Tuesday, September 29, 2009

27th New Forest Marathon

Sunday 27th September saw the Westgates at New Milton for the 27th New Forest Marathon. To set the scene, I had come out of “marathon retirement” after my humiliating defeat by Lesley at the Cornish last year when she left me for dead. Her plan was a sub 4 hour PB. Neither of us had done a huge amount of training for this race. Nine minute mile pace would get her about 4 minutes under four hours, my target was just to beat her, and my plan was also nine minute miles with three or four slightly faster ones thrown in to establish a buffer.

We stayed in B&B one mile from the start and were in plenty of time and very relaxed. Contrast this with half-marathoners panicking to park up and get to their earlier start with the large car park full. (Their race was in fact delayed by 15 minutes but latecomers weren’t to know that as they rushed around). The day was wall-to-wall blue sky; barely any breeze and it did turn out fairly hot in the sun. Fortunately there were loads of water stations and buckets of water in which to plunge your individual sponge. Well done the organisers, marshals and helpers.

With chip times it was a leisurely trot across the start line. My nine minute mile plan might from one point of view have been optimistic as my longest training run two weeks earlier failed to maintain this pace leaving me walk/running from mile 13 to 18. But for some reason everything felt good at the New Forest and I did the first seven miles at eight-minute mile pace! The sun was out, it was pleasantly warm and everyone seemed in good spirits. As the miles ticked over I deliberately slowed my pace to conserve energy but was still well ahead of my nine-minute mile schedule. As a mental exercise I kept multiplying the miles by nine minutes, then by eight minutes and then feeling slightly smug as I worked out how much I was up on the deal.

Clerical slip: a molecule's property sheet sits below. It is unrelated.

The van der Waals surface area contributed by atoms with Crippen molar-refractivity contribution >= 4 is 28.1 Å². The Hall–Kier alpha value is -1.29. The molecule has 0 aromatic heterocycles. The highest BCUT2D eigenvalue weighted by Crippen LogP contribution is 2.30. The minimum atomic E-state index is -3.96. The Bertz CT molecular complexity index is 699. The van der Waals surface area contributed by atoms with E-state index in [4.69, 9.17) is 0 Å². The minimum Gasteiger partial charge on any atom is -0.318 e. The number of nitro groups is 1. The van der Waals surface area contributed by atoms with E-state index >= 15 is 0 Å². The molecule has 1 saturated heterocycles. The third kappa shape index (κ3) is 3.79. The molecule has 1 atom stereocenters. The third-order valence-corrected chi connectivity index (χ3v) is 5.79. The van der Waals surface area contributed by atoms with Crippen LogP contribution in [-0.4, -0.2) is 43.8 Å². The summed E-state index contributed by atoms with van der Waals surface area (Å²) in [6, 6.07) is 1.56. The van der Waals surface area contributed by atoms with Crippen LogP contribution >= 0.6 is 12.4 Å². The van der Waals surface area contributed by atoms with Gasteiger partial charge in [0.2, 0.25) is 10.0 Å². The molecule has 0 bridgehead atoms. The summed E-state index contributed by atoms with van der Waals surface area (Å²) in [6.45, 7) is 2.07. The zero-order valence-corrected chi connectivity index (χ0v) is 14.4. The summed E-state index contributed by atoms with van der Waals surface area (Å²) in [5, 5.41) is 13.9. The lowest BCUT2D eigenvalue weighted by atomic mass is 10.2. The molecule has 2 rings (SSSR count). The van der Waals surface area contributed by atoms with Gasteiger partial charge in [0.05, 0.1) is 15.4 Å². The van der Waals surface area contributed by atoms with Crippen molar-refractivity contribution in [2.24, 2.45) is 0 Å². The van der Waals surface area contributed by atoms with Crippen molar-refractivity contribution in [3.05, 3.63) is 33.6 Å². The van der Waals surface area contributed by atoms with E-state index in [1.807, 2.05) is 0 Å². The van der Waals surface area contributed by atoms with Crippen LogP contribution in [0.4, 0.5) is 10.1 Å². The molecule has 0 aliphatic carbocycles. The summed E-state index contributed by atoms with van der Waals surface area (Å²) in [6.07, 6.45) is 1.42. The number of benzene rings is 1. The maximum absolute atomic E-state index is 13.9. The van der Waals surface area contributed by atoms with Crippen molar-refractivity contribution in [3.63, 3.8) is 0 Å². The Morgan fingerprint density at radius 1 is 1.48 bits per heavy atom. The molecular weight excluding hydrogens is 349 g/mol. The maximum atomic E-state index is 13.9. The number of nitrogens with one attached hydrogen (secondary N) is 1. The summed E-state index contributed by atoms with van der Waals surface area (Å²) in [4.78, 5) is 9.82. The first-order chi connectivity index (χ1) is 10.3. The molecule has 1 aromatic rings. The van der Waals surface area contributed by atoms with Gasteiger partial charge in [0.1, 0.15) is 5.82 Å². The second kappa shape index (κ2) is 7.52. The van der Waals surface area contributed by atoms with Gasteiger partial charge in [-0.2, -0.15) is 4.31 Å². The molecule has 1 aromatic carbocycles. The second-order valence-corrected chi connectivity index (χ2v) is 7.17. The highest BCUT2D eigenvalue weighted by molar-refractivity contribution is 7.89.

A thought occurred to me, if I felt good then Lesley was probably feeling equally good and would probably not be as far behind as I had hoped. By mile 20 I was still about 16 minutes up on the deal. In fact I was enjoying this marathon more than any I had done, and was beginning to think I could get to the finish without walking or worse.

Near mile 24, within about 50 yards this euphoria vanished. I felt so uncomfortably sick that I couldn’t even walk! Solution – fingers down the throat to relieve the stomach! I was really despondent now after such an enjoyable 24 miles. Hastily I tried to calculate time and distance. It seemed I had about 35 minutes to do about 2.2 miles with the threat of Lesley tracking me down! I tried to run but felt too queasy; all I could manage was trot/walk. This was so demoralising and loads of runners went past. Not long after the 25-mile mark Alan Littlejohns caught me up as I was walking, after a few words I was spurred on and ran with him for a while. Then I was sick again, then I nearly died when I thought I heard Lesley’s voice, then I caught Alan – he was now walking. Then he started running again, and the last quarter of a mile was hell. By some stubbornness I managed to finish in 3:49:52. And not long after I saw a very tired looking Lesley cross the line in 3:58:17 knocking a fantastic 8 minutes off her previous best. This also won her first FV50 prize.

For the record I was sick again eight times before my shower, seven after the shower and seven at the kerbside before we left New Milton. About one and a half hours later it was as if someone waved a magic wand and was finally able to nibble some food and sip some water. I think I’ll go back into “marathon retirement”.